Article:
For Christmas this past year, I kept really busy making quilts for two of my sons. One of my boys wanted a Jean Quilt and has been asking for months. So I kept putting him off and worked on it while he was at school. You should have seen his face when he opened the present Christmas morning! It was priceless!
I did this quilt a little different than the last one I made. About a year ago, I made a Jean Quilt for my husband. My mom and sisters helped me tie the quilt. This year, I didn't have my mom or sisters around to help, so I decided to machine quilt it. And I love how it turned out!
I started making the quilt by cutting the jeans into strips. The length of the strips varied depending on how long the jeans were and where the holes were that I had to cut out. The width of the strips were 4, 5 or 6 inches, depending on how wide the jeans were. I divided them into piles and then sewed the piles of strips together into long rows. Then I sewed the rows together, alternating the different width of rows. I used another quilt that I had to get the dimensions. He wanted to fit it onto his bed.
Now it's time to put the quilt together. I bought some fabric and sewed it together to make the backing, I believe that it was about 5 yards. The last jean quilt I did, I just used a flannel sheet. My son requested a John Deere Jean Quilt, so that's what he got!
First, put down the back of your quilt on the floor, then the batting and then the jean part. So you have a sandwich of a quilt. Smooth out the wrinkles and use curved safety pins to pin all over the quilt. The safety pins will hold your quilt into place.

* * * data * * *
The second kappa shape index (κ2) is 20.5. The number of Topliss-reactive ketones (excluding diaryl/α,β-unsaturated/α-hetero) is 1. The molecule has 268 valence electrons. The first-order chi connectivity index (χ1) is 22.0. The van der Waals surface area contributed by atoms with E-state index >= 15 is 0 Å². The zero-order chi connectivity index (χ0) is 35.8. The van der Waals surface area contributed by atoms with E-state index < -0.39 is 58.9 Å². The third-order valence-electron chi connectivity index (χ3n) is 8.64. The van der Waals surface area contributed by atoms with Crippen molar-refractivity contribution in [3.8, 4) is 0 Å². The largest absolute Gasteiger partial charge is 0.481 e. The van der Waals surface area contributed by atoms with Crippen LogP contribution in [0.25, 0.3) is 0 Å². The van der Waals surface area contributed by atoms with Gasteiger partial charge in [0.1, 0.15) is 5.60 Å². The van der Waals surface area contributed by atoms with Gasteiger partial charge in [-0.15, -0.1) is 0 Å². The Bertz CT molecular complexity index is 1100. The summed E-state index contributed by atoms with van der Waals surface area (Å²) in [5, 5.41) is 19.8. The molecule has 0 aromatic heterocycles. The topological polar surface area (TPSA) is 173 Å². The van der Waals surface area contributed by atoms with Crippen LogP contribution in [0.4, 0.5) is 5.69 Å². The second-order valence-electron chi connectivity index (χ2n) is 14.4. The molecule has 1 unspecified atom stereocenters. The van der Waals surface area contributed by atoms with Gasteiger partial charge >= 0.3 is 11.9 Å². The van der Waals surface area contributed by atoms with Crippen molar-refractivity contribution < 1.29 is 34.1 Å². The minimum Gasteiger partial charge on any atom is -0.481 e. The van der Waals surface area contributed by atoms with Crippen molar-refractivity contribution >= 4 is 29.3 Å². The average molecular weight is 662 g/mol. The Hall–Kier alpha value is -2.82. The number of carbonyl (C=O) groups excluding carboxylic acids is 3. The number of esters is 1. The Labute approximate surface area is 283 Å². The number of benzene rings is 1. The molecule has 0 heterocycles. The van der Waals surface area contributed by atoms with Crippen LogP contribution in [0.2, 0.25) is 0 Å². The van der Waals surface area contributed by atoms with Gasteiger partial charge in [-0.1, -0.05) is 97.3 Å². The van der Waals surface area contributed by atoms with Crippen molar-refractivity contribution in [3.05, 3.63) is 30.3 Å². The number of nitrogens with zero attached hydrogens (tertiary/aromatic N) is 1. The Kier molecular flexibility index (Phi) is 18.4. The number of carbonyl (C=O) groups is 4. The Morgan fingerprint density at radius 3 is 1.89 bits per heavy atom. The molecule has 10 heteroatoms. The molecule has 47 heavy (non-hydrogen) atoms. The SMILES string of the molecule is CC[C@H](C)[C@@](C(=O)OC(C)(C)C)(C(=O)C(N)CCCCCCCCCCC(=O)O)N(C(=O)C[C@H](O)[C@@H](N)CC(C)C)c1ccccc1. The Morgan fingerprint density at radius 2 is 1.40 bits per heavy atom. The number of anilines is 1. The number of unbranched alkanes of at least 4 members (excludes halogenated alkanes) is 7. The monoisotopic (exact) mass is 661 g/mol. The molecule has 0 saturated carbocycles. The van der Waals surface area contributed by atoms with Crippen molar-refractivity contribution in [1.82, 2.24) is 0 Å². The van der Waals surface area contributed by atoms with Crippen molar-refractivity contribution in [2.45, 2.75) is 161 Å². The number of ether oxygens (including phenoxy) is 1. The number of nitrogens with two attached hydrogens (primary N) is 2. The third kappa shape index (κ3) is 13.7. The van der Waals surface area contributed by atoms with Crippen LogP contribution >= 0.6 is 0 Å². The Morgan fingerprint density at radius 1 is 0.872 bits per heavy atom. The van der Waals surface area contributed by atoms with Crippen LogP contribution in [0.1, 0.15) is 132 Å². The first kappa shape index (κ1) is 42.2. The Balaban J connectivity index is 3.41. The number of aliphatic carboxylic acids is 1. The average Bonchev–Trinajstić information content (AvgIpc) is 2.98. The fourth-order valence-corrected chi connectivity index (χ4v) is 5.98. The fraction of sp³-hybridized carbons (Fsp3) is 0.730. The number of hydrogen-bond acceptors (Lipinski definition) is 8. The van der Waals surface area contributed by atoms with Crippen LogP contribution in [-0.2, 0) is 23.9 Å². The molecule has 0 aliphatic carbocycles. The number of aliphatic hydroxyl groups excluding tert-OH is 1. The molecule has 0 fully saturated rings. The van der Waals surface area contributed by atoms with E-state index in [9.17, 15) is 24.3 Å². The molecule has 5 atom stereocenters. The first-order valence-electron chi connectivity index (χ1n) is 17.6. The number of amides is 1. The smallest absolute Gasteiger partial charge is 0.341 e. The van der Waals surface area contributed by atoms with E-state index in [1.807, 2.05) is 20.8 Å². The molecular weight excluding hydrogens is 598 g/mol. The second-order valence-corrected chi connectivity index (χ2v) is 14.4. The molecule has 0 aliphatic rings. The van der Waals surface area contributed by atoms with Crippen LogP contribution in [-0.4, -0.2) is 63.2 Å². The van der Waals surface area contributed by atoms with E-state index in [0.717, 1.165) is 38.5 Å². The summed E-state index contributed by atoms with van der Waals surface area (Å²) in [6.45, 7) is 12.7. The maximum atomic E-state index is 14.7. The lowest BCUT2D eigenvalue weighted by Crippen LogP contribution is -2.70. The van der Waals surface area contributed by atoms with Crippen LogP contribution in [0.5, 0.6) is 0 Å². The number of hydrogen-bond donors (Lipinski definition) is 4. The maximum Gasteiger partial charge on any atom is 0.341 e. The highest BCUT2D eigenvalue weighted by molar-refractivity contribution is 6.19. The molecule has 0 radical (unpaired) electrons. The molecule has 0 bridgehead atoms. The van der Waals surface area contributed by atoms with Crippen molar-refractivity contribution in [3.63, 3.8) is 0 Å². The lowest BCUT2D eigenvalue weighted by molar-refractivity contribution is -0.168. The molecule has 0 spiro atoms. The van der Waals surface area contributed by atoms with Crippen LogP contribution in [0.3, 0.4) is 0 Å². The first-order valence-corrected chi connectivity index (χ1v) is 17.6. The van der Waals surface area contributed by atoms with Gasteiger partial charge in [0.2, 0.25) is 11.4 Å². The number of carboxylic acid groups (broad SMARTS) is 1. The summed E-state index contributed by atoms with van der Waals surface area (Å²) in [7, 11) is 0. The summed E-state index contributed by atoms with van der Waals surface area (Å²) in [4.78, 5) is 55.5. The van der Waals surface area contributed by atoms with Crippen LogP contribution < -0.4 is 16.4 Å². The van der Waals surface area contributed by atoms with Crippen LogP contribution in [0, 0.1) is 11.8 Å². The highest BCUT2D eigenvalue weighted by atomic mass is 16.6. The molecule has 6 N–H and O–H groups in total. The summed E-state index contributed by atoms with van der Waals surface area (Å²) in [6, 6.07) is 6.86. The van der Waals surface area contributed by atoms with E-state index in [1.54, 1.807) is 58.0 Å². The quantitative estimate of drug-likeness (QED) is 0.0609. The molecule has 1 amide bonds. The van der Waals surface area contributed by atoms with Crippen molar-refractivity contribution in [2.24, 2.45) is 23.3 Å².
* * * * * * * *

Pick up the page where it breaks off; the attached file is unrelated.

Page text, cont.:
Now is the time for the sewing machine! Above is a picture of the curved safety pins and the walking foot that I used. I went to a local quilt shop and bought a generic walking foot. They made sure that it would work on my machine before I bought it and it cost about $20. The walking foot feeds the top layer of your fabric so it doesn't get all bunched up.
I sewed down the quilt in straight lines. But I didn't "stitch in a ditch" because I didn't want to break any needles. So I stitched about 1/4 of an inch away from each seam. When machine quilting, it's best to start in the middle of your quilt to avoid bunching and tucks in your fabric.
And believe it or not, I only broke one needle the entire time by working on this quilt! And it was my own fault, because my needle was loose and I started sewing, which caused it to break.
My son's name is Ashton and he wanted the letter A on his quilt. So after I bound the quilt, I cut out the letter A and sewed it on.
The quilt turned out great, and is perfect for keeping warm. Ashton said that he wants a jean quilt so when he goes camping he can wipe his dirty hands on it and not feel bad. Hmmm...whatever makes him happy! :)